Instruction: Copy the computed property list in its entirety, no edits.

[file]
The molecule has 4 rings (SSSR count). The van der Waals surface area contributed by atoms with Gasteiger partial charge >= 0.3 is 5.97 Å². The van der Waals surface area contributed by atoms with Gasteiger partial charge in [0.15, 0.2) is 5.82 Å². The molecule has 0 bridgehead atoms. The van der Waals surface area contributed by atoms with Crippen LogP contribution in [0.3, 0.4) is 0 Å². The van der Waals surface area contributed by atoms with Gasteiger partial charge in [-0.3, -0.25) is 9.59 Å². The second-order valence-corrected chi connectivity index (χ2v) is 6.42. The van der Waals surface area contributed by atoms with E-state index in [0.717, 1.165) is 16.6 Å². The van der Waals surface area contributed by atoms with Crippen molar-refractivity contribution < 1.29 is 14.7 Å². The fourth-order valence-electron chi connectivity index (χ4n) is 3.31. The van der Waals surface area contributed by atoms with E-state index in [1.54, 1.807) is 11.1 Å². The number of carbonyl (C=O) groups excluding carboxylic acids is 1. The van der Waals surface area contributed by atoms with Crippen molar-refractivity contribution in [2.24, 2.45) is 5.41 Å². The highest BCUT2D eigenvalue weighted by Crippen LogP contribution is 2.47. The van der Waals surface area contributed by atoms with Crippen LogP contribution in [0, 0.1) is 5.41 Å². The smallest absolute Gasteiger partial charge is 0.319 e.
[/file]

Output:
The molecule has 4 rings (SSSR count). The van der Waals surface area contributed by atoms with Gasteiger partial charge >= 0.3 is 5.97 Å². The van der Waals surface area contributed by atoms with Gasteiger partial charge in [0.15, 0.2) is 5.82 Å². The molecule has 0 bridgehead atoms. The van der Waals surface area contributed by atoms with Crippen LogP contribution in [0.3, 0.4) is 0 Å². The van der Waals surface area contributed by atoms with Gasteiger partial charge in [-0.3, -0.25) is 9.59 Å². The second-order valence-corrected chi connectivity index (χ2v) is 6.42. The van der Waals surface area contributed by atoms with E-state index in [0.717, 1.165) is 16.6 Å². The van der Waals surface area contributed by atoms with Crippen molar-refractivity contribution < 1.29 is 14.7 Å². The fourth-order valence-electron chi connectivity index (χ4n) is 3.31. The van der Waals surface area contributed by atoms with E-state index in [1.54, 1.807) is 11.1 Å². The number of carbonyl (C=O) groups excluding carboxylic acids is 1. The van der Waals surface area contributed by atoms with Crippen molar-refractivity contribution in [2.24, 2.45) is 5.41 Å². The highest BCUT2D eigenvalue weighted by Crippen LogP contribution is 2.47. The van der Waals surface area contributed by atoms with Crippen LogP contribution in [0, 0.1) is 5.41 Å². The smallest absolute Gasteiger partial charge is 0.319 e.